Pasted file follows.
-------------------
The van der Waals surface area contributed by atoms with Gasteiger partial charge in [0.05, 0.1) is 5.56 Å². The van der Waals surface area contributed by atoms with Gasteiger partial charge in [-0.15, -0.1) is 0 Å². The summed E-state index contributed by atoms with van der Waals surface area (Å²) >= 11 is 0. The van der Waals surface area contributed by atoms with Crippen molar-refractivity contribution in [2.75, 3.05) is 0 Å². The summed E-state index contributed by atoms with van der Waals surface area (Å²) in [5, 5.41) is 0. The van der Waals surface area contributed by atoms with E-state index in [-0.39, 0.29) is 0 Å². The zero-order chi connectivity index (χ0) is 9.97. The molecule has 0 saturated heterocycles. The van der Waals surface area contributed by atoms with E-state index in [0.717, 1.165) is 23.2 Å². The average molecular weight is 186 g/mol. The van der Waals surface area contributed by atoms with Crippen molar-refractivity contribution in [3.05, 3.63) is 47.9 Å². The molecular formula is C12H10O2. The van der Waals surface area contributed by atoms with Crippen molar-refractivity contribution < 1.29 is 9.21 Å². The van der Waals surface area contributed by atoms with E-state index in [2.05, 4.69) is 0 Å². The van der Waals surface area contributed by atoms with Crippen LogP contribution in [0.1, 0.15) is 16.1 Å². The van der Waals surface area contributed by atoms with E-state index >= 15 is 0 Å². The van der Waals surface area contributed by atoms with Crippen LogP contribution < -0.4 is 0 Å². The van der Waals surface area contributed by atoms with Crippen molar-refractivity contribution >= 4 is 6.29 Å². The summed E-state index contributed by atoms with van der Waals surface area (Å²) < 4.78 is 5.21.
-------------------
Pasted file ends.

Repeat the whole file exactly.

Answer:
The van der Waals surface area contributed by atoms with Gasteiger partial charge in [0.05, 0.1) is 5.56 Å². The van der Waals surface area contributed by atoms with Gasteiger partial charge in [-0.15, -0.1) is 0 Å². The summed E-state index contributed by atoms with van der Waals surface area (Å²) >= 11 is 0. The van der Waals surface area contributed by atoms with Crippen molar-refractivity contribution in [2.75, 3.05) is 0 Å². The summed E-state index contributed by atoms with van der Waals surface area (Å²) in [5, 5.41) is 0. The van der Waals surface area contributed by atoms with E-state index in [-0.39, 0.29) is 0 Å². The zero-order chi connectivity index (χ0) is 9.97. The molecule has 0 saturated heterocycles. The van der Waals surface area contributed by atoms with E-state index in [0.717, 1.165) is 23.2 Å². The average molecular weight is 186 g/mol. The van der Waals surface area contributed by atoms with Crippen molar-refractivity contribution in [3.05, 3.63) is 47.9 Å². The molecular formula is C12H10O2. The van der Waals surface area contributed by atoms with Crippen molar-refractivity contribution < 1.29 is 9.21 Å². The van der Waals surface area contributed by atoms with E-state index in [2.05, 4.69) is 0 Å². The van der Waals surface area contributed by atoms with Crippen LogP contribution in [0.1, 0.15) is 16.1 Å². The van der Waals surface area contributed by atoms with E-state index >= 15 is 0 Å². The van der Waals surface area contributed by atoms with Crippen LogP contribution < -0.4 is 0 Å². The van der Waals surface area contributed by atoms with Crippen molar-refractivity contribution >= 4 is 6.29 Å². The summed E-state index contributed by atoms with van der Waals surface area (Å²) < 4.78 is 5.21.